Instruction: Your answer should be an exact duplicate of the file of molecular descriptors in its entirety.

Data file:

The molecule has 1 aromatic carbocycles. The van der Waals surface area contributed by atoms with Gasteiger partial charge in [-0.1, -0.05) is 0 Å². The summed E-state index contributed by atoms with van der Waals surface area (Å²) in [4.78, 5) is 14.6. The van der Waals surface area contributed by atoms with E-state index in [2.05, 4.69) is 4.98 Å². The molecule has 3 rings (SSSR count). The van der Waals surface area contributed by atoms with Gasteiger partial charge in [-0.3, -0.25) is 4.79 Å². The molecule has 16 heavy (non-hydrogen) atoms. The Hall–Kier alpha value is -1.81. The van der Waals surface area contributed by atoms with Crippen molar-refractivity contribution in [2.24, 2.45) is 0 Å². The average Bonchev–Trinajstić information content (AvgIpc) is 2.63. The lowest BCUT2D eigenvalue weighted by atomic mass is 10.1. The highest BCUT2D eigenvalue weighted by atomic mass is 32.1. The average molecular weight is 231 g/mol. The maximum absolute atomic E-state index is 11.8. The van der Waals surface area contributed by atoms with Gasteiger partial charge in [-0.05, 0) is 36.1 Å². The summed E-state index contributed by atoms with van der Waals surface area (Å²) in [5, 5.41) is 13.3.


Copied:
The molecule has 1 aromatic carbocycles. The van der Waals surface area contributed by atoms with Gasteiger partial charge in [-0.1, -0.05) is 0 Å². The summed E-state index contributed by atoms with van der Waals surface area (Å²) in [4.78, 5) is 14.6. The van der Waals surface area contributed by atoms with E-state index in [2.05, 4.69) is 4.98 Å². The molecule has 3 rings (SSSR count). The van der Waals surface area contributed by atoms with Gasteiger partial charge in [-0.3, -0.25) is 4.79 Å². The molecule has 16 heavy (non-hydrogen) atoms. The Hall–Kier alpha value is -1.81. The van der Waals surface area contributed by atoms with Crippen molar-refractivity contribution in [2.24, 2.45) is 0 Å². The average Bonchev–Trinajstić information content (AvgIpc) is 2.63. The lowest BCUT2D eigenvalue weighted by atomic mass is 10.1. The highest BCUT2D eigenvalue weighted by atomic mass is 32.1. The average molecular weight is 231 g/mol. The maximum absolute atomic E-state index is 11.8. The van der Waals surface area contributed by atoms with Gasteiger partial charge in [-0.05, 0) is 36.1 Å². The summed E-state index contributed by atoms with van der Waals surface area (Å²) in [5, 5.41) is 13.3.